In two of my previous blogs (Life should mean Life? published on 22 March 2019 and Commit the crime, do the time? published on 4 March 2019), I discussed the sentencing process in relation to individuals who have been convicted of criminal offences in the Scottish Courts.
In Life should mean life?, I looked at the sentencing of the teenage murderer, Aaron Campbell by Lord Matthews in the High Court of Justiciary in Glasgow. Campbell was convicted of the murder of 6 year old Alesha MacPhail. Lord Matthews imposed a prison sentence of 27 years on Campbell. This is the minimum term which Campbell must serve before he is eligible to apply for parole. It does not mean that he will be released at the end of this term.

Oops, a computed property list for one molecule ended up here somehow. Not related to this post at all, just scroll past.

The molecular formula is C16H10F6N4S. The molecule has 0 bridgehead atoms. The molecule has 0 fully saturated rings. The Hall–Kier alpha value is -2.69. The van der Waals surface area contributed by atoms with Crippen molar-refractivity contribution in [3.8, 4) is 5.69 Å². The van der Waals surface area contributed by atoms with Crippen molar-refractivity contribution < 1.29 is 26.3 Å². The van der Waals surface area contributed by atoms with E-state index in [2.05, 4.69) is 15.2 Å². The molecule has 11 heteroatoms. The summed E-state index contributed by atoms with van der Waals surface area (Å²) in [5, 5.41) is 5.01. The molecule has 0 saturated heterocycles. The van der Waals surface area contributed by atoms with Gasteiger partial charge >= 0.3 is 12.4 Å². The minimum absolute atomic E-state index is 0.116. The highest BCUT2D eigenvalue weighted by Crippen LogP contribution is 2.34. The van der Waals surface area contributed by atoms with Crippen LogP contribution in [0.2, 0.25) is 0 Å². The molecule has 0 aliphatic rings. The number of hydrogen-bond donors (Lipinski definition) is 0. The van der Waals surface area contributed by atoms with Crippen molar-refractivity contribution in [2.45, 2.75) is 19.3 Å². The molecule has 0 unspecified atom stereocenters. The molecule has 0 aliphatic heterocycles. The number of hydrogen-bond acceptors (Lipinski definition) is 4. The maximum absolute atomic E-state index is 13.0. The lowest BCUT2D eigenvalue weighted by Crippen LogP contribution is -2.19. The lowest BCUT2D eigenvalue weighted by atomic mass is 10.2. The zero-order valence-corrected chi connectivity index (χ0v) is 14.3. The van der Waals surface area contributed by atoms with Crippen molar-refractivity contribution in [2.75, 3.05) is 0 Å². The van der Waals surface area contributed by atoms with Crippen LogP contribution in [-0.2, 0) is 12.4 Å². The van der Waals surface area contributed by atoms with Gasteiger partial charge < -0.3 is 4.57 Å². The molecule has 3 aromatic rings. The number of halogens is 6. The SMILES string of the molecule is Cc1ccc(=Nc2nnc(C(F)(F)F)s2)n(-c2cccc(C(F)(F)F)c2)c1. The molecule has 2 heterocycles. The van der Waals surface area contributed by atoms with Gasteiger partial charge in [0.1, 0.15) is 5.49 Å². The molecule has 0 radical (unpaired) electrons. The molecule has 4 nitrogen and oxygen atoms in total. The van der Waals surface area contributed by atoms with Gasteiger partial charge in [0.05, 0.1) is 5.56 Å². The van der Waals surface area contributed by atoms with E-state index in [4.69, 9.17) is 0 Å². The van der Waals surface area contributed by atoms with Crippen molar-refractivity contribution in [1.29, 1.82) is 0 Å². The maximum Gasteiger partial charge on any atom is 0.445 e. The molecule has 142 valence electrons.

We learned today (4 April 2019), that Campbell‘s legal team has lodged a note of appeal against his sentence. He is not appealing against his conviction.
It will be interesting to see whether the Criminal Appeal Court of the High Court of Justiciary upholds the original prison term. There is always a risk for appellants like Campbell that the Criminal Appeal Court may increase his prison term.
A link to a BBC article discussing Campbell’s appeal can be found below:
On Tuesday 10 September 2019, Aaron Campbell successfully appealed against the length of the life sentence (27 years) that Lord Matthews had imposed on him following his trial and conviction for murder at the High Court of Justiciary in Glasgow. His prison sentence was reduced by 3 years. This decision was made by 3 senior Scottish judges sitting in the Appeal Court of the High Court of Justiciary in Edinburgh
Please see the link below to an article on the BBC website about the story:
Copyright Seán J Crossan, 4 April and 10 September 2019